Talking to Your Teen: Underage Drinking

In 2015, 10,265 people died in drunk driving crashes – one every 51 minutes – and 290,000 were injured in drunk driving crashes.

When it comes to drunk driving and teens,  the go-to solution for many parents is to take away the keys. While that’s an effective prevention from automobile ignition, it does not really take away the greater danger at hand…underage drinking.

Did you know that fatalities linked to underage drinking and impaired driving only make up about one-third of those deaths? The other 75 percent of fatalities come from a combination of falls, fires, homicides, suicides, poisoning, and a myriad of other deadly consequences.  

Did you know that the human brain is not finished growing until about 25 years of age?  During the teen years, the brain is especially fragile because it is in the middle of a growth spurt.

Think back to when your kids were little.  How many photos do you have of their firsts?  We all have them.  Would it shock you to know that teens are learning just as rapidly as when they were toddlers?  It is true.

Alcohol and the Effects on Teen Development

Roughly between the ages of 13 to 21, we begin to master skills like situational analysis, judgement, discernment, and other important tasks. This complex mastery takes time, practice, and a healthy alcohol-free and other drug-free environment to flourish.

Additionally, the introduction of alcohol at a young age can lead to addiction. Teens who start drinking at age 14 or younger are five times more likely to become alcohol dependent and seven times more likely to make the dangerous choice of driving after drinking now or at some point in the future. Use your power as a parent to help your kids understand that alcohol can limit their options today and in the future!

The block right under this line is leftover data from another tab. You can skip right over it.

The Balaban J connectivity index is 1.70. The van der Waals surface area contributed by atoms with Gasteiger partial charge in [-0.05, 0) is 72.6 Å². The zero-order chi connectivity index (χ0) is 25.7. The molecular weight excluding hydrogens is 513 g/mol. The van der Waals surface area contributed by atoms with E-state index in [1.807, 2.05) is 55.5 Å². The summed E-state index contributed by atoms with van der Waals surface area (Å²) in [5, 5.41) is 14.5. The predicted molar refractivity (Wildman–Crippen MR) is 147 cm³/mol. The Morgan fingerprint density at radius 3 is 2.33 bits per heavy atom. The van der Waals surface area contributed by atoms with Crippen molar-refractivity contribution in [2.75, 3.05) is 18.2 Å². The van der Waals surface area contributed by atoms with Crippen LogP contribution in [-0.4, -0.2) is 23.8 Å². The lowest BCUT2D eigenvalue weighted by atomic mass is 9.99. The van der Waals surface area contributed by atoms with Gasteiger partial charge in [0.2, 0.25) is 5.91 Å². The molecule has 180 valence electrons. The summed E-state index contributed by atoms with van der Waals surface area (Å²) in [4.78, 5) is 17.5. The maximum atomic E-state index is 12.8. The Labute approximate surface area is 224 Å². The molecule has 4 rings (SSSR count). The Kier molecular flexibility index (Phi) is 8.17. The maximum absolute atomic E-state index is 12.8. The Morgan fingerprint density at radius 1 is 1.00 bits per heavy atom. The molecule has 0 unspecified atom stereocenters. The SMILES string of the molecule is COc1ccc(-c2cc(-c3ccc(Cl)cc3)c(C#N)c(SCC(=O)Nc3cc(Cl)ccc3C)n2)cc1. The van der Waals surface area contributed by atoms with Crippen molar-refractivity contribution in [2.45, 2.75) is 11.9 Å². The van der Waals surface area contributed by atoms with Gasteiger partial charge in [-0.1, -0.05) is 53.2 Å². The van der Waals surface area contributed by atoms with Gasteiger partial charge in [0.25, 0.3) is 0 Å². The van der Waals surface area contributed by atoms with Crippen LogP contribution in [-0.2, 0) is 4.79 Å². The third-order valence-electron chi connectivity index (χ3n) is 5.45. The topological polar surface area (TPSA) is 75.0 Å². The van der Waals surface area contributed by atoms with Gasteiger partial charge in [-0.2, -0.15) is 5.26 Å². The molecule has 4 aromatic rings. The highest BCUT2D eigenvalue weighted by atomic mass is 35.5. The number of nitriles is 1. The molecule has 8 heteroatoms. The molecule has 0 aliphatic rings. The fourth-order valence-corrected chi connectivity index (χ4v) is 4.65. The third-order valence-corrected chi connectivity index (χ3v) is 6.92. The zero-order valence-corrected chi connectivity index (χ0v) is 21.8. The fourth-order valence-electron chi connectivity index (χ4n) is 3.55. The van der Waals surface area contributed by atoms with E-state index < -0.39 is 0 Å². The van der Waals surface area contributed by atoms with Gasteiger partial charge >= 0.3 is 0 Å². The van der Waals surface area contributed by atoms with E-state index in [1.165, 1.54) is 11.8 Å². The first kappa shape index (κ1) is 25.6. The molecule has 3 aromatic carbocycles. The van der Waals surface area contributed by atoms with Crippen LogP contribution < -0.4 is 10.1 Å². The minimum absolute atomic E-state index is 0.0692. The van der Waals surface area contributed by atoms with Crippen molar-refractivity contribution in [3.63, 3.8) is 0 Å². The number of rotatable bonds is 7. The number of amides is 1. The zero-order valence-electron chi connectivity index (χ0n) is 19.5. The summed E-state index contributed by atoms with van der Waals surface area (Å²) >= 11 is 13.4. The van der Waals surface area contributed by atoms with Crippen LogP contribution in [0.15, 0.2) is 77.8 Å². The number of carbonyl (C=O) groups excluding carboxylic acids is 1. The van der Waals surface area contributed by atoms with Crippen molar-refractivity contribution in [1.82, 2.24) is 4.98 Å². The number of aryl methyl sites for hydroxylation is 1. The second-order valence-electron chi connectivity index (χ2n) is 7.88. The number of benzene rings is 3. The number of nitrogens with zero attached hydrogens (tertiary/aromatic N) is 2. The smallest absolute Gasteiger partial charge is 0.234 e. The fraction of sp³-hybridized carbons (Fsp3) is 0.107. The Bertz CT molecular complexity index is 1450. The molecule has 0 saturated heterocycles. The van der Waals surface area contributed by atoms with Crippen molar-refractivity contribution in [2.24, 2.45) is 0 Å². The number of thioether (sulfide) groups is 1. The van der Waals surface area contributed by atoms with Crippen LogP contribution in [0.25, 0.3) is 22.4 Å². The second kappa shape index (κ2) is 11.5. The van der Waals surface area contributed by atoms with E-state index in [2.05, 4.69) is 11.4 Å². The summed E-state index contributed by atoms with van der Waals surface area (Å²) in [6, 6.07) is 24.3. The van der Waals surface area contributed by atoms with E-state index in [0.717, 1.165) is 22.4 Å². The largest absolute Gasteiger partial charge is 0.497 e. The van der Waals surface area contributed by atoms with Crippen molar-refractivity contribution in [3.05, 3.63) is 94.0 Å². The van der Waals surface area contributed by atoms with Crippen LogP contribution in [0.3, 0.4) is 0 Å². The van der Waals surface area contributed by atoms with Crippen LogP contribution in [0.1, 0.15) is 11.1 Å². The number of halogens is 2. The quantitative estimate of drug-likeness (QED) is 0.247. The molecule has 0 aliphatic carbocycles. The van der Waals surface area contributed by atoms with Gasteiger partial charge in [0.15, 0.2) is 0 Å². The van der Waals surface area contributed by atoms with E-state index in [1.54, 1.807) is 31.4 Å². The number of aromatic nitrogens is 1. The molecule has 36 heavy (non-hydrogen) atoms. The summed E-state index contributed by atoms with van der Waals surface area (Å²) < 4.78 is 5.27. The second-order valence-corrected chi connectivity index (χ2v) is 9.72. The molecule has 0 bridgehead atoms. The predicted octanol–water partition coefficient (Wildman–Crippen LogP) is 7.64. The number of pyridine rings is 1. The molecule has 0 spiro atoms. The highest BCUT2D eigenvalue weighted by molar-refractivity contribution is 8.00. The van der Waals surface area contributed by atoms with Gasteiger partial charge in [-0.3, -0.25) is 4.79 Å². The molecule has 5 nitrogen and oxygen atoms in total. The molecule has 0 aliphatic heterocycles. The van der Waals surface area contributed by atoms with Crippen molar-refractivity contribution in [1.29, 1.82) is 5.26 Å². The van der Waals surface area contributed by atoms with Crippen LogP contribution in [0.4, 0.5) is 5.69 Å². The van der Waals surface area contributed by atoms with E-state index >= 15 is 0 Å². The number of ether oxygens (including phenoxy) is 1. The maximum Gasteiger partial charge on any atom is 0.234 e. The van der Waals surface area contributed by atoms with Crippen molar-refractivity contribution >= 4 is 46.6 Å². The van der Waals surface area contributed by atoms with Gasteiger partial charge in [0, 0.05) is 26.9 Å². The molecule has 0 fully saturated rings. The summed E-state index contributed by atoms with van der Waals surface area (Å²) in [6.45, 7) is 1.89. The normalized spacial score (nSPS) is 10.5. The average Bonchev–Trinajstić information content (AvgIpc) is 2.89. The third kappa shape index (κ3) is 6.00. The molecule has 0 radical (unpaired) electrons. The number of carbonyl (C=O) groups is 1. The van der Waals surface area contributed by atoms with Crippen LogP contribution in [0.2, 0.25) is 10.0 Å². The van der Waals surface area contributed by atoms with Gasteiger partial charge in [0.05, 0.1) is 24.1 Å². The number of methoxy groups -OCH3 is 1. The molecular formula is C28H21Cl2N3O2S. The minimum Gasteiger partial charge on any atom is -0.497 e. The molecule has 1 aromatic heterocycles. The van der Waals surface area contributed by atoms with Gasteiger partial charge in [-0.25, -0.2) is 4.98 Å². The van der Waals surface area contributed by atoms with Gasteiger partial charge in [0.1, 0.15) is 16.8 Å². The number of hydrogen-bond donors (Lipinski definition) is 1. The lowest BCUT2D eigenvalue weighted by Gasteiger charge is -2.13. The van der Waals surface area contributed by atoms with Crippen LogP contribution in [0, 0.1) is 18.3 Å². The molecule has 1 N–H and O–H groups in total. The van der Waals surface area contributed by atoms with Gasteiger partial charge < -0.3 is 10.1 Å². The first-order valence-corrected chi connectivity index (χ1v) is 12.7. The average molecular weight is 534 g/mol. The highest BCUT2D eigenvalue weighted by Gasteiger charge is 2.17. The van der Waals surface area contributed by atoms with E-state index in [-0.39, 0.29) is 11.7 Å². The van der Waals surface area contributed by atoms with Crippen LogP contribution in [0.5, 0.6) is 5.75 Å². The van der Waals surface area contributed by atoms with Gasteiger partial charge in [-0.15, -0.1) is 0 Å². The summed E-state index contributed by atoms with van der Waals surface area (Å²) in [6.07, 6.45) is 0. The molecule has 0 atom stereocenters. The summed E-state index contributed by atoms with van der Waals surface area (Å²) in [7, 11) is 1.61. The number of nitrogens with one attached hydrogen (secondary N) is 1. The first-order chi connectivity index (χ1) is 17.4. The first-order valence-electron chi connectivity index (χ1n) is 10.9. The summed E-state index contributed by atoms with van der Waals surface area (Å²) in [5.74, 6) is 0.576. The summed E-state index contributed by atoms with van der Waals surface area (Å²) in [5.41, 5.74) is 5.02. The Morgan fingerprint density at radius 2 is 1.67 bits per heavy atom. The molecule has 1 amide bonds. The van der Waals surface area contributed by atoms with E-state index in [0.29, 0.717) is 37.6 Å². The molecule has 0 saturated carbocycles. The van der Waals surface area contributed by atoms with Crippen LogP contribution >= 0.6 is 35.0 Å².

What can be done?  You may think that underage drinking is a rite of passage, and an unwritten tradition of coming of age for everyone, right?  Not at all.  In fact, according to the study, Monitoring the Future underage drinking rates have been declining since 1997. Research shows the most effective prevention comes from an unexpected source, parents.  Multiple studies agree that 74 percent of teens base their final decision of whether or not to drink alcohol underage on their parents.  

Conversation: The Power of Parents

Talk now and talk often. They are listening, whether it feels like it or not. Your teen hears what you say. Have you ever had a pointed conversation about the rules of the house around alcohol?  Do your kids know what the punishment is for drinking underage?  Have you and your spouse had this discussion?  Do your kids know that it is NEVER ok to ride with a drinking driver, even when curfew hangs in the balance?

Having conversations with kids about topics like alcohol can seem intimidating, but here are some tips that can help.

  • Communicate early before a problem starts.

Start having conversations now before there is a situation. Tell your kids that alcohol right now is dangerous and is not ok. Lay out the punishments and talk about how your kids can avoid danger.

  • Show you care.

Tell your child you love them and that you are there for them and want the best for them. Let them know that you want them to make healthy choices.

  • Pay attention.

Let them talk.  Listen to what they say. Don’t judge. Give them the respect you want for yourself.

  • Plan family activities.

Have dinner together. Talk about your day. Make conversations a habit, a regular part of the day. This will help when it is time to talk about the big stuff.

  • Enforce Consequences.

When a rule is broken, enforce the consequences consistently. This shows your teens that rules are important and that they are there to keep them safe.   

 

For more tips on how to have critical conversations with your teens, check out MADD’s Power of Parents program at madd.org. You can download a parent handbook there for lots of great research based information.  

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